Giant turtles eat baby birds

Giant turtles eat baby birds
Giant turtles eat baby birds

Researchers in the Seychelles have filmed a giant turtle hunting a tern chick and devouring it in one gulp. Scientists who participated in this discovery say this is the first time that such an action has been filmed. But even they are shocked.

“It's totally amazing and rather terrifying,” said Justin Gerlach, an island ecologist based in Peterhouse, Cambridge, England. "The turtle deliberately chases this bird, kills it and then eats it. So yes, it's a hunt."

The giant turtles, now found only in the Seychelles and Galapagos Islands, were believed to be herbivores. In fact, their vegetarian diet is believed to have shaped their ecosystems like elephants or bison. But in an article published Monday in the journal Current Biology, Gerlach and Anna Zorah, a co-author with the Frigate Island Foundation, explain that there have been hints that heavy reptiles might supplement their diet from time to time. Turtles sometimes consume snail shells and bones from dead birds, goats, and even other turtles. But hunting?

It was rumored that turtles were chasing seabird chicks, which became helpless after dropping out of the nest. But so far no video has been received that captures a scene reminiscent of the story of P.D. Eastman's “Are you my mother?”, If Roald Dahl had written it, Gerlach believed any such observation was at best a misunderstanding.

"Nobody was looking for him, because why? Turtles don't hunt," Gerlach said. "You wouldn't waste time looking for a hunting turtle."

Now he wonders what else we can learn from these creatures, which can live for over 200 years and grow up to 500 kilograms.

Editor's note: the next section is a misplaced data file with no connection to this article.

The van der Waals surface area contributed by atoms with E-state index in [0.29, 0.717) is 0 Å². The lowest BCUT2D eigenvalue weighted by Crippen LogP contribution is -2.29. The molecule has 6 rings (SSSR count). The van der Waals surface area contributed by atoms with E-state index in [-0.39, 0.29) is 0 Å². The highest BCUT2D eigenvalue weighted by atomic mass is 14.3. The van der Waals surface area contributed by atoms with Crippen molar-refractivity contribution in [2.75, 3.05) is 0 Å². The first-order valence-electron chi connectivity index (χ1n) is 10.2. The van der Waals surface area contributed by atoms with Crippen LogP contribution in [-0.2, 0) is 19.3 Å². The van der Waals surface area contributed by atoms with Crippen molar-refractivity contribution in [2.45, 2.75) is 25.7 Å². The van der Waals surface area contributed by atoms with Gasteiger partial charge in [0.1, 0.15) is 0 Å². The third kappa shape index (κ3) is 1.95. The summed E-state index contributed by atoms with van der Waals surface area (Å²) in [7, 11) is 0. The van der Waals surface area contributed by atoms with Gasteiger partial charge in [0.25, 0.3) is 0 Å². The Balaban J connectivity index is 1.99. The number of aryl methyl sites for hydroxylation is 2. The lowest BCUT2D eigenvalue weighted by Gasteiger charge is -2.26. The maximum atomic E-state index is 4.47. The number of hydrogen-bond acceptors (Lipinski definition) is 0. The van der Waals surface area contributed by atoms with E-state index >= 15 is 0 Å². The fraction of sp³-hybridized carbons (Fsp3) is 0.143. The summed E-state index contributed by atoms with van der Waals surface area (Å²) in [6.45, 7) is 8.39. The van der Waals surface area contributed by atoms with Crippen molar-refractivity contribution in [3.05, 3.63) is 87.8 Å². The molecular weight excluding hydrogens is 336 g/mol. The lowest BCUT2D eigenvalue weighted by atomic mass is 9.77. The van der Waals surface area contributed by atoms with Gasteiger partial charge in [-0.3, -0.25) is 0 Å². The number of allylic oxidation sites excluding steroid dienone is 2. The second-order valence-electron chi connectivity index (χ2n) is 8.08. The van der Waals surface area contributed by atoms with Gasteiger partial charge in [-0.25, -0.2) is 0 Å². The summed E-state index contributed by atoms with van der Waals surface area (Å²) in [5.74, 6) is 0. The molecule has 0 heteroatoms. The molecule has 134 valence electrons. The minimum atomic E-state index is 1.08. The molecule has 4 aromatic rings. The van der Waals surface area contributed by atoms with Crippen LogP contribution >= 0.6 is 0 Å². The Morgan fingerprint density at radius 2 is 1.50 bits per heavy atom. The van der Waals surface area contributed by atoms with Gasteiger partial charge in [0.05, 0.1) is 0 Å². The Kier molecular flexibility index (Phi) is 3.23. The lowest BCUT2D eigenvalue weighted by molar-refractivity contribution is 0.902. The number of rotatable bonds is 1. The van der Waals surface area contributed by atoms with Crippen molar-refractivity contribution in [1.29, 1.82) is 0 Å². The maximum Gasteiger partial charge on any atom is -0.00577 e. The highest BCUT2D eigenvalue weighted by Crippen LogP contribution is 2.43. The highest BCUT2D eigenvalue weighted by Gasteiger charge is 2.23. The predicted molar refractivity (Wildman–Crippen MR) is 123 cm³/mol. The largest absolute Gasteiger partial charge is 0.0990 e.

"It's a pretty big mystery that they've solved here," said James Gibbs, a herpetologist at State University of New York and the Galapagos Conservatory of Music who was not involved in the study.

When Gibbs watched the footage, he was surprised at how slowly and awkwardly the attack was unfolding.

"It's a very interesting combination of diligence and incompetence," he said.

Gibbs studied giant tortoises in the Galapagos for about 30 years, where he says the turtles have an interesting relationship with birds.

"The turtles go up and extend all their limbs and tail, and the finches come and clean them of ticks," Gibbs said. "I've heard that sometimes turtles go down, flatten the finches and eat them."

But what happens in the video from the Seychelles is impossible to confuse. Indeed, scientists note that the turtle has indications that it has hunted seabird chicks in the past.

For example, when turtles eat leaves, grass, or fruit, they stick out their tongues and suck the food into their mouth. But the turtle in the video has its tongue pulled in and its eyes closed - signs that it is wary of a particular danger posed by this food source.

“It behaves differently from normal feeding,” Gerlach said. "It's not just gathering food. He kills to get food."

The fact that the giant tortoise is a female could be an important clue to the shocking behavior, Gibbs said. In island systems, as a rule, there is not enough calcium - an essential mineral for the formation of egg shells.

So while a video of a giant turtle attacking a helpless tern chick may be stressful for some people, the act of predation may just be one of the ways animals ensure the next generation's success.

"We used to think of them as not particularly interesting, slow and probably pretty silly," says Gerlach of the giant tortoises. "But obviously there is a lot more to these animals."

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